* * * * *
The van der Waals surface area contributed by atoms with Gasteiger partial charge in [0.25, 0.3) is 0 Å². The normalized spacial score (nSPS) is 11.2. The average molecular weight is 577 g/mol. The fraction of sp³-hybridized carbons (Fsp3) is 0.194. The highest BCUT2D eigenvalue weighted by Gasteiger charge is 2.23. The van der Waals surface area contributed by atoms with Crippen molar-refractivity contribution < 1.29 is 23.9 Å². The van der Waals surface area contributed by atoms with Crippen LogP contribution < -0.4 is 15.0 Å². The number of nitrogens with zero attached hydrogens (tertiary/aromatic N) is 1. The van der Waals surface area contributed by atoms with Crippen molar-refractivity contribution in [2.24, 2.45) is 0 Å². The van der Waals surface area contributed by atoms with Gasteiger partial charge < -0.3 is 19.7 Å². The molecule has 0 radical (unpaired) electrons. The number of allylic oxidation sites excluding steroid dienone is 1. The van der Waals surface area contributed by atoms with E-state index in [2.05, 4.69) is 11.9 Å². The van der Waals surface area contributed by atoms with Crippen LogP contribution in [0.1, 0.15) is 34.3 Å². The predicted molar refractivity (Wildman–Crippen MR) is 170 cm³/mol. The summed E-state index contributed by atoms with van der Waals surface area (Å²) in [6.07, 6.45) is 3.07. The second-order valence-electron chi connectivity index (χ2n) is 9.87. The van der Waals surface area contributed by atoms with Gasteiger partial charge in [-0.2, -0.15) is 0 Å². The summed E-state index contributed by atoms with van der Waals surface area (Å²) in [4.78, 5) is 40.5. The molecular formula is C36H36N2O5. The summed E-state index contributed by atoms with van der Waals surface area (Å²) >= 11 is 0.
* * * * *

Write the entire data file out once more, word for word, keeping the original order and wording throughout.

The van der Waals surface area contributed by atoms with Gasteiger partial charge in [0.25, 0.3) is 0 Å². The normalized spacial score (nSPS) is 11.2. The average molecular weight is 577 g/mol. The fraction of sp³-hybridized carbons (Fsp3) is 0.194. The highest BCUT2D eigenvalue weighted by Gasteiger charge is 2.23. The van der Waals surface area contributed by atoms with Crippen molar-refractivity contribution < 1.29 is 23.9 Å². The van der Waals surface area contributed by atoms with Crippen LogP contribution < -0.4 is 15.0 Å². The number of nitrogens with zero attached hydrogens (tertiary/aromatic N) is 1. The van der Waals surface area contributed by atoms with Crippen molar-refractivity contribution in [2.24, 2.45) is 0 Å². The van der Waals surface area contributed by atoms with Gasteiger partial charge < -0.3 is 19.7 Å². The molecule has 0 radical (unpaired) electrons. The number of allylic oxidation sites excluding steroid dienone is 1. The van der Waals surface area contributed by atoms with E-state index in [2.05, 4.69) is 11.9 Å². The van der Waals surface area contributed by atoms with Crippen LogP contribution in [0.1, 0.15) is 34.3 Å². The predicted molar refractivity (Wildman–Crippen MR) is 170 cm³/mol. The summed E-state index contributed by atoms with van der Waals surface area (Å²) in [6.07, 6.45) is 3.07. The second-order valence-electron chi connectivity index (χ2n) is 9.87. The van der Waals surface area contributed by atoms with Gasteiger partial charge in [-0.2, -0.15) is 0 Å². The summed E-state index contributed by atoms with van der Waals surface area (Å²) in [4.78, 5) is 40.5. The molecular formula is C36H36N2O5. The summed E-state index contributed by atoms with van der Waals surface area (Å²) >= 11 is 0.